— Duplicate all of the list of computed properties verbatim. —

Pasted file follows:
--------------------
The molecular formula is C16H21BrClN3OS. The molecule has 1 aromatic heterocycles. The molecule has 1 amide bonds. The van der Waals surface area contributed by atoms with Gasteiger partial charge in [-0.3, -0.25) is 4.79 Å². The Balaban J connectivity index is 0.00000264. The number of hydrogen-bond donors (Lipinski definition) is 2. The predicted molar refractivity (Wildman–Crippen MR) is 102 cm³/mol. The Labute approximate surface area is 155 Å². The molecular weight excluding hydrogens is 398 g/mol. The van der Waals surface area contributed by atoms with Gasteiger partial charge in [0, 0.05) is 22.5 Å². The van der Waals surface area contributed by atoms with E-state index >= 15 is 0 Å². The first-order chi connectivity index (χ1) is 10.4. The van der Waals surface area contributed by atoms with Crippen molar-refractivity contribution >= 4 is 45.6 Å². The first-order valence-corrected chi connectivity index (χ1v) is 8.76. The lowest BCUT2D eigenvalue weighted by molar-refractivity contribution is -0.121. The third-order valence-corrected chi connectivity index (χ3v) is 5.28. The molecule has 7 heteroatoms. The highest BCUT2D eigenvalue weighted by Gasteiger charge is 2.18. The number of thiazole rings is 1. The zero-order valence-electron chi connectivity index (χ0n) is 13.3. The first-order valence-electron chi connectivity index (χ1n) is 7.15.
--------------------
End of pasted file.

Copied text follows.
The molecular formula is C16H21BrClN3OS. The molecule has 1 aromatic heterocycles. The molecule has 1 amide bonds. The van der Waals surface area contributed by atoms with Gasteiger partial charge in [-0.3, -0.25) is 4.79 Å². The Balaban J connectivity index is 0.00000264. The number of hydrogen-bond donors (Lipinski definition) is 2. The predicted molar refractivity (Wildman–Crippen MR) is 102 cm³/mol. The Labute approximate surface area is 155 Å². The molecular weight excluding hydrogens is 398 g/mol. The van der Waals surface area contributed by atoms with Gasteiger partial charge in [0, 0.05) is 22.5 Å². The van der Waals surface area contributed by atoms with E-state index >= 15 is 0 Å². The first-order chi connectivity index (χ1) is 10.4. The van der Waals surface area contributed by atoms with Crippen molar-refractivity contribution >= 4 is 45.6 Å². The first-order valence-corrected chi connectivity index (χ1v) is 8.76. The lowest BCUT2D eigenvalue weighted by molar-refractivity contribution is -0.121. The third-order valence-corrected chi connectivity index (χ3v) is 5.28. The molecule has 7 heteroatoms. The highest BCUT2D eigenvalue weighted by Gasteiger charge is 2.18. The number of thiazole rings is 1. The zero-order valence-electron chi connectivity index (χ0n) is 13.3. The first-order valence-electron chi connectivity index (χ1n) is 7.15.